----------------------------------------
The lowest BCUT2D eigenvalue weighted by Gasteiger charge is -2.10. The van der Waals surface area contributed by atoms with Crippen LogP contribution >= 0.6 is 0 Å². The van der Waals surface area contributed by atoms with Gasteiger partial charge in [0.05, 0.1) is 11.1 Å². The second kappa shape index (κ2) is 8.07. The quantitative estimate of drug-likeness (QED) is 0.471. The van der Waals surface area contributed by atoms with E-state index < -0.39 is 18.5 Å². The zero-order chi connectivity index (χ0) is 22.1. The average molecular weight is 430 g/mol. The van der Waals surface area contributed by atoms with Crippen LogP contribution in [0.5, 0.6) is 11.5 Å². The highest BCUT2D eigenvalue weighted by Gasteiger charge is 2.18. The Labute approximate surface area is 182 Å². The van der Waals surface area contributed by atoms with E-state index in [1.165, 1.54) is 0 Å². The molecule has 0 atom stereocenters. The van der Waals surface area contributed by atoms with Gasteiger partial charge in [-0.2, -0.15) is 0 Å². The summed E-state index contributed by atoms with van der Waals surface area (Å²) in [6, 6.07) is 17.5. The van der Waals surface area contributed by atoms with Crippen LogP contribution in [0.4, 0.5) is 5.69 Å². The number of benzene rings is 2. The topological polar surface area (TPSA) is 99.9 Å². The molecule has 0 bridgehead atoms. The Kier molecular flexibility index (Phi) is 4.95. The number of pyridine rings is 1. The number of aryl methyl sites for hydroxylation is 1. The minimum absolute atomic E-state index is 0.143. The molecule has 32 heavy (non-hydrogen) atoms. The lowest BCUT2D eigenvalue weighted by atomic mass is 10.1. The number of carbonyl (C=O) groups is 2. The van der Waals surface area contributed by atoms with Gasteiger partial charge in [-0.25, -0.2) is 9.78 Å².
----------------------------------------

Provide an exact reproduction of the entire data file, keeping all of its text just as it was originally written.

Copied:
The lowest BCUT2D eigenvalue weighted by Gasteiger charge is -2.10. The van der Waals surface area contributed by atoms with Crippen LogP contribution >= 0.6 is 0 Å². The van der Waals surface area contributed by atoms with Gasteiger partial charge in [0.05, 0.1) is 11.1 Å². The second kappa shape index (κ2) is 8.07. The quantitative estimate of drug-likeness (QED) is 0.471. The van der Waals surface area contributed by atoms with E-state index < -0.39 is 18.5 Å². The zero-order chi connectivity index (χ0) is 22.1. The average molecular weight is 430 g/mol. The van der Waals surface area contributed by atoms with Crippen LogP contribution in [0.5, 0.6) is 11.5 Å². The highest BCUT2D eigenvalue weighted by Gasteiger charge is 2.18. The Labute approximate surface area is 182 Å². The van der Waals surface area contributed by atoms with E-state index in [1.165, 1.54) is 0 Å². The molecule has 0 atom stereocenters. The van der Waals surface area contributed by atoms with Gasteiger partial charge in [-0.2, -0.15) is 0 Å². The summed E-state index contributed by atoms with van der Waals surface area (Å²) in [6, 6.07) is 17.5. The van der Waals surface area contributed by atoms with Crippen LogP contribution in [0.4, 0.5) is 5.69 Å². The number of benzene rings is 2. The topological polar surface area (TPSA) is 99.9 Å². The molecule has 0 bridgehead atoms. The Kier molecular flexibility index (Phi) is 4.95. The number of pyridine rings is 1. The number of aryl methyl sites for hydroxylation is 1. The minimum absolute atomic E-state index is 0.143. The molecule has 32 heavy (non-hydrogen) atoms. The lowest BCUT2D eigenvalue weighted by atomic mass is 10.1. The number of carbonyl (C=O) groups is 2. The van der Waals surface area contributed by atoms with Gasteiger partial charge in [-0.25, -0.2) is 9.78 Å².